So deep was Heliodora sunk in her thoughts that she allowed Marcian to leave her without another word. He, having carried his machination thus far, could only await the issue, counting securely on Heliodora’s passions and her ruthlessness. He had but taken the first step towards the end for which he schemed; were this successful, with the result that Heliodora used her charms upon the Greek commander, and, as might well happen, obtained power over him, he could then proceed to the next stage of his plot, which had a scope far beyond the loves of Basil and Veranilda. That the Gothic maiden was really in the hands of Bessas he did not believe; moreover, time had soothed his jealousy of Basil, and, had he been able to further his friend’s desire, he would now willingly have done so; but he scrupled not to incur all manner of risks, for himself and others, in pursuit of a great design. Marcian’s convulsive piety, like the religion of most men in his day, regarded only the salvation of his soul from eternal torment, nor did he ever dream that this would be imperilled by the treacheries in which his life was now inured.
Only a few hours after his departure, Heliodora, by means familiar to her, had learnt that Marcian’s confidential servant was a man named Sagaris, a conceited and talkative fellow, given to boasting of his light loves. Before sunset, Sagaris had received a mysterious message, bidding him repair that night to a certain place of public resort upon the Quirinal. He did so, was met by the same messenger, and bidden wait under a portico. Before long there approached through the darkness a muffled figure, followed by two attendants with lanterns; the Syrian heard his name whispered; a light touch drew him further away from the lantern-bearing slaves, and a woman’s voice, low, caressing, began to utter endearments and reproaches. Not to-night, it said, should he know who she was; she could speak a name which would make his heart beat; but he should not hear it until he had abandoned the unworthy woman whose arts had won him. ‘What woman?’ asked Sagaris in astonishment. And the answer was whispered, ‘Muscula.’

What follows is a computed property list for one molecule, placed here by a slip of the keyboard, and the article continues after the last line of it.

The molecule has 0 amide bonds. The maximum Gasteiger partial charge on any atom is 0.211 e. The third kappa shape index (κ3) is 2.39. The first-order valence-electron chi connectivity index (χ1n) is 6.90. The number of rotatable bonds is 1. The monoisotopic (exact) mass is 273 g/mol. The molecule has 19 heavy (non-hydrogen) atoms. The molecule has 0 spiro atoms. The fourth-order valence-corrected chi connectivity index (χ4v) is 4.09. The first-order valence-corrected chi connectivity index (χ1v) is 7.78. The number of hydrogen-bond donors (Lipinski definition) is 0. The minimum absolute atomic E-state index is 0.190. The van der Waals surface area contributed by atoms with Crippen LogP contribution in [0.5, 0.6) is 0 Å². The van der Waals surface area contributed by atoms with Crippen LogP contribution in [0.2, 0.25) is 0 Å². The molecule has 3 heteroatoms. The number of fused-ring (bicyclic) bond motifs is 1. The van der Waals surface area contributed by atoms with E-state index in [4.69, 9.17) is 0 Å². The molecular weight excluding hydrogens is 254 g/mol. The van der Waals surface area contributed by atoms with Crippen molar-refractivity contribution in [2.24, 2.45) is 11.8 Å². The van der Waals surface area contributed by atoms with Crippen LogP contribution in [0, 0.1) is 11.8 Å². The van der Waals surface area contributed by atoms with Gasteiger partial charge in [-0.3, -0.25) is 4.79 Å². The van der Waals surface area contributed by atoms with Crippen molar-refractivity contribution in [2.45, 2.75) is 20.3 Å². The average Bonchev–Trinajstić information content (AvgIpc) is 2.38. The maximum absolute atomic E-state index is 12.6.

Now Muscula’s name and position were well known to the Syrian. The reproach of the mysterious fair one made him swell with pride; he affected inability to deny the charge, and in the next breath declared that Muscula was but his sport, that in truth he cared nothing for her, he did but love her as he had loved women numberless, not only in Rome, but in Alexandria, Antioch, Constantinople. The muffled lady gave a deep sigh. Ah! and so it would be with her, were she weak enough to yield to her passion. Sagaris began to protest, to vow.
‘It is vain,’ replied the amorous voice. ’Only in one way can you convince me and win me.’
‘Let me hear that Muscula is dead.’
Sagaris stood mute. A hand touched his shoulder, his hair; perfumes loaded the air about him.